Adam Ford reviews The Russian Revolution in Retreat, 1920-24. Soviet workers and the new communist elite, by Simon Pirani, Routledge, 2008.
“I cannot be that sort of idealist communist who believes in the new God That They Call The State, bows before the bureaucracy that is so far from the working people, and waits for communism from the hands of pen-pushers and officials as though it was the kingdom of heaven.” – excerpt from the resignation letter of a Bolshevik Party member
Within what is usually labelled ‘the left’, your answer to the question ‘When did the Russian revolution go wrong?’ is a kind of touchstone. Each organisation seems to have its own One True Answer, and giving the wrong response at the wrong meeting can earn you the kind of scorn that the very religious reserve for those whose beliefs differ ever so slightly from theirs. Cue many weary Life of Brian jokes.
To outsiders – those semi-mythical ‘normal’ people who go to work, pay their bills, and never worry about such things – this seems absurd, and of course in some ways it is. After all, we are now in 2010, getting on for a century since the capture of the Winter Palace, an event which took place in a largely feudal country. In the UK, we live in a capitalist economy so advanced that it has gone post-industrial, where much of the dirty work has been farmed out to countries where they’ll do it much cheaper. And with instantaneous international communication tracking ‘just in time’ production, it makes much more sense to think of a global proletariat. So why all this focus on Russia?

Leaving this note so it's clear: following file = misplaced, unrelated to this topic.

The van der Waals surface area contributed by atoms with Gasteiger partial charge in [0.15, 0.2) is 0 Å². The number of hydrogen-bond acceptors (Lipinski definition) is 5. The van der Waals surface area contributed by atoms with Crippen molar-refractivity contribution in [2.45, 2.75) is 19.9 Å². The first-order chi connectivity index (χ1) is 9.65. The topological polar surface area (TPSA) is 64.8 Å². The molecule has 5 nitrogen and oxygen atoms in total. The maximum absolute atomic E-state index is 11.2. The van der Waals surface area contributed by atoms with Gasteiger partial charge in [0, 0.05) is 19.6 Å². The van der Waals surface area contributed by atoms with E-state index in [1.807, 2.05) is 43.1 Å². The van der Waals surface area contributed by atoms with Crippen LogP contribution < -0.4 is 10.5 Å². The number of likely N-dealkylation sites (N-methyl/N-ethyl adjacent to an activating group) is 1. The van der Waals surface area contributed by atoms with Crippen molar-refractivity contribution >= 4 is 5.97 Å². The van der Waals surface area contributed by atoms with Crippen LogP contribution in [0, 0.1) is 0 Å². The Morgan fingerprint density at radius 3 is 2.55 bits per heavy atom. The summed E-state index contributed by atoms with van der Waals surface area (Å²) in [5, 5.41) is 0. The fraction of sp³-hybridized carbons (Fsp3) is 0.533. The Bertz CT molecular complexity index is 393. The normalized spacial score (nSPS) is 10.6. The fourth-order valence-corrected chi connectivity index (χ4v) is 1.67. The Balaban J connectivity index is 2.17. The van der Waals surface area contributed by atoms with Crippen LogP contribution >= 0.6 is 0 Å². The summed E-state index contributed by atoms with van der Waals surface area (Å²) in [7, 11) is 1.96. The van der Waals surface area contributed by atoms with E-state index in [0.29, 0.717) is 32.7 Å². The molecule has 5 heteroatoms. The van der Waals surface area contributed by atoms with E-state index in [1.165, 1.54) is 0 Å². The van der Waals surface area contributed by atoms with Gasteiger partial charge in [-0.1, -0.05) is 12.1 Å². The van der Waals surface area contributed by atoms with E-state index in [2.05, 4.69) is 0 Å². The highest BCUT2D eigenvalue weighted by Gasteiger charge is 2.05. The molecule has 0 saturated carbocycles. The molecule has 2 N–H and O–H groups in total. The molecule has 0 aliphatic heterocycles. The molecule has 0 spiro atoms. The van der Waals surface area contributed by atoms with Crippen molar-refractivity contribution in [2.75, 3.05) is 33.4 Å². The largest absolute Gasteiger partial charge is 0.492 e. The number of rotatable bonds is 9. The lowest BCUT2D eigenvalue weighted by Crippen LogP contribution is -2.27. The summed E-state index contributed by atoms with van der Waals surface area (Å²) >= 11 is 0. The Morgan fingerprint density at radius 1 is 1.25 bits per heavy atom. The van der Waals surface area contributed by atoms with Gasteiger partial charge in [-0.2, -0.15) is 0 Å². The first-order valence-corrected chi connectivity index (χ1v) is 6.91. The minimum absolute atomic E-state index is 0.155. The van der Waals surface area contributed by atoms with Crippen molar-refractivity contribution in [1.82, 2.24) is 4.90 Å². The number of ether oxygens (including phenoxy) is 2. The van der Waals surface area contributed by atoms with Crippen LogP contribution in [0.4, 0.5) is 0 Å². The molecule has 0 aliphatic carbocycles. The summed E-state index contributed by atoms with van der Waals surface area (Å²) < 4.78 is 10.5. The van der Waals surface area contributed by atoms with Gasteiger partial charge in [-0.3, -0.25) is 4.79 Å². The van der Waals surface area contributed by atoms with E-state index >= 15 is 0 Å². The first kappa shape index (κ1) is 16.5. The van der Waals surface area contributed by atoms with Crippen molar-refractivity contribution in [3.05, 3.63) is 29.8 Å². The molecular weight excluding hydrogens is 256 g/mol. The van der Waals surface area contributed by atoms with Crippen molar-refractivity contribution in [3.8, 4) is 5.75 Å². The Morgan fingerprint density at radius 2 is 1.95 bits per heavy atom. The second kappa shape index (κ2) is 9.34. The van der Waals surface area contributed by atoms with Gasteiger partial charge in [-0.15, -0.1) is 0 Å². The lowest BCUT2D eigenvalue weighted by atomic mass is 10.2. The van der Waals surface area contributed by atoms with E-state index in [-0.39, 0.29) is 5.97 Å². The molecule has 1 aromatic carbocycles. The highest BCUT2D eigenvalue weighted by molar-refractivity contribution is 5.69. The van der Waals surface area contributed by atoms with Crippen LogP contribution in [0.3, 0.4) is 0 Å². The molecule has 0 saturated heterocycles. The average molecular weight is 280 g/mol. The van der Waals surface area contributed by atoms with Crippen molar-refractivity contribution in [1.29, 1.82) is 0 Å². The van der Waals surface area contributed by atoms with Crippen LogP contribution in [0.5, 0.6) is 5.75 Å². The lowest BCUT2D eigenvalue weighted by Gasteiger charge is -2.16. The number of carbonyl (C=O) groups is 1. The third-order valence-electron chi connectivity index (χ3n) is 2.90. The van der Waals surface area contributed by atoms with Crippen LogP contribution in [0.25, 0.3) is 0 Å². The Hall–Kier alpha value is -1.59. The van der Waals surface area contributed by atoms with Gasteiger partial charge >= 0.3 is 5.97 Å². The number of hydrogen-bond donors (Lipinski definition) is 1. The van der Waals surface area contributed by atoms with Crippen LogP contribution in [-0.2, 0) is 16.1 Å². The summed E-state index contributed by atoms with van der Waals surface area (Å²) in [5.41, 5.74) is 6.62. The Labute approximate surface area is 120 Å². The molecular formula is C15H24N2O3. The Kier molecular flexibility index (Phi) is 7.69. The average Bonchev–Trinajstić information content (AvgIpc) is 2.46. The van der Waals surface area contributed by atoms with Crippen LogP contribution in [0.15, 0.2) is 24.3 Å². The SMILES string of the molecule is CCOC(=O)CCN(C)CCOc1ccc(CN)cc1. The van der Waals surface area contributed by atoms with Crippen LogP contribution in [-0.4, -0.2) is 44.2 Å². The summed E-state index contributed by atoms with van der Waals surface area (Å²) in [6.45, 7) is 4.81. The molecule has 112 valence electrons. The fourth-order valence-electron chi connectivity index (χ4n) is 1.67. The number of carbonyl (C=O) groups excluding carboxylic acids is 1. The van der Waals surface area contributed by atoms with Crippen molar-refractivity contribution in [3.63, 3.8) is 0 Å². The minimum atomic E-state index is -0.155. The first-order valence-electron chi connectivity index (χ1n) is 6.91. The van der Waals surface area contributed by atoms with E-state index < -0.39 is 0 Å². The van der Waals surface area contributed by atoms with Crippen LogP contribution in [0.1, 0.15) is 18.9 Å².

Well, it’s important precisely because theoretical perspectives were developed in response to events in Russia, and later the Soviet Union, Maoist China, Cuba, and the Eastern Bloc. Broadly speaking, Trotskyism was born in 1923, when Trotsky became unofficial leader of the Left Opposition to Stalin and the ‘troika’. Following this, Stalinism would be understood as the belief that socialism could be built in one economically backward country, whether or not revolution broke out elsewhere. From these beginnings, socialist parties in the UK and around the world justified their own organisational structures and prescriptions for revolution in reference to Moscow.
But there is another argument, which stands in opposition to Trotsky, Stalin, Lenin, and all the other Bolshevik leaders. It’s an argument that’s guaranteed to wind up anyone who puts any two of those three on a pedestal, and it runs like this: the Russian revolution went wrong when the Bolsheviks seized power from the workers. This is the view of Simon Pirani.